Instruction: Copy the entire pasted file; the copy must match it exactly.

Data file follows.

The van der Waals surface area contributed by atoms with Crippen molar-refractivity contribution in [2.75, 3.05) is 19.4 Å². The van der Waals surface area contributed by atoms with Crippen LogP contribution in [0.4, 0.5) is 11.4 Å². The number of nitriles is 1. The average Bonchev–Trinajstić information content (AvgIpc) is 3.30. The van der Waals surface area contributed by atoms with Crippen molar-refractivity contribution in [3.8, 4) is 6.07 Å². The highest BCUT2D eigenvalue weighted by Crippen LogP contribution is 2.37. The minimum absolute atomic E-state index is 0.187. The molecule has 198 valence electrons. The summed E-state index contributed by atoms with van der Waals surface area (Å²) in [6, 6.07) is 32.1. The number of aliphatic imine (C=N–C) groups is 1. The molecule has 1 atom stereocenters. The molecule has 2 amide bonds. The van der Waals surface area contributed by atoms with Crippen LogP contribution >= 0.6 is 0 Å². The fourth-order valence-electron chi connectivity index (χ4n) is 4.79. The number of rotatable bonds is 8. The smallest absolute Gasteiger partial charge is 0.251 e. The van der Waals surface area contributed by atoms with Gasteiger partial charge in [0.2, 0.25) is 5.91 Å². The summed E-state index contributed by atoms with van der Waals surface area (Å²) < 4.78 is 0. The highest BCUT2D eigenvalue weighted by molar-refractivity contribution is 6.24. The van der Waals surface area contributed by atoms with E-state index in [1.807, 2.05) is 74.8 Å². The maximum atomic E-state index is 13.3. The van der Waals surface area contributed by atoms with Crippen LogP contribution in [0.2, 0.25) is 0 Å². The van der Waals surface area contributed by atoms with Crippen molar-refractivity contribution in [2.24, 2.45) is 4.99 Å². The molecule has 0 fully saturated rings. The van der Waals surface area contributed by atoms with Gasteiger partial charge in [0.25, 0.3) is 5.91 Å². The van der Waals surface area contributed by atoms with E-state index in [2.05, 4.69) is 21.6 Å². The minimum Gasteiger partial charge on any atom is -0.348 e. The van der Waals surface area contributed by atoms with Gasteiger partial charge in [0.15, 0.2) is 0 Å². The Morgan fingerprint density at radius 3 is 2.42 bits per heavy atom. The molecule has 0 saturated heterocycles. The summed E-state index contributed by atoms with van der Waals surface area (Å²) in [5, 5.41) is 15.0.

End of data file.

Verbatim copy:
The van der Waals surface area contributed by atoms with Crippen molar-refractivity contribution in [2.75, 3.05) is 19.4 Å². The van der Waals surface area contributed by atoms with Crippen LogP contribution in [0.4, 0.5) is 11.4 Å². The number of nitriles is 1. The average Bonchev–Trinajstić information content (AvgIpc) is 3.30. The van der Waals surface area contributed by atoms with Crippen molar-refractivity contribution in [3.8, 4) is 6.07 Å². The highest BCUT2D eigenvalue weighted by Crippen LogP contribution is 2.37. The minimum absolute atomic E-state index is 0.187. The molecule has 198 valence electrons. The summed E-state index contributed by atoms with van der Waals surface area (Å²) in [6, 6.07) is 32.1. The number of aliphatic imine (C=N–C) groups is 1. The molecule has 1 atom stereocenters. The molecule has 2 amide bonds. The van der Waals surface area contributed by atoms with Crippen LogP contribution >= 0.6 is 0 Å². The fourth-order valence-electron chi connectivity index (χ4n) is 4.79. The number of rotatable bonds is 8. The smallest absolute Gasteiger partial charge is 0.251 e. The van der Waals surface area contributed by atoms with Gasteiger partial charge in [0.2, 0.25) is 5.91 Å². The summed E-state index contributed by atoms with van der Waals surface area (Å²) < 4.78 is 0. The highest BCUT2D eigenvalue weighted by molar-refractivity contribution is 6.24. The van der Waals surface area contributed by atoms with E-state index in [1.807, 2.05) is 74.8 Å². The maximum atomic E-state index is 13.3. The van der Waals surface area contributed by atoms with Crippen LogP contribution in [0.2, 0.25) is 0 Å². The van der Waals surface area contributed by atoms with Crippen molar-refractivity contribution in [2.24, 2.45) is 4.99 Å². The molecule has 0 fully saturated rings. The van der Waals surface area contributed by atoms with Gasteiger partial charge in [0.25, 0.3) is 5.91 Å². The van der Waals surface area contributed by atoms with E-state index in [2.05, 4.69) is 21.6 Å². The minimum Gasteiger partial charge on any atom is -0.348 e. The van der Waals surface area contributed by atoms with Gasteiger partial charge in [0.15, 0.2) is 0 Å². The Morgan fingerprint density at radius 3 is 2.42 bits per heavy atom. The molecule has 0 saturated heterocycles. The summed E-state index contributed by atoms with van der Waals surface area (Å²) in [5, 5.41) is 15.0.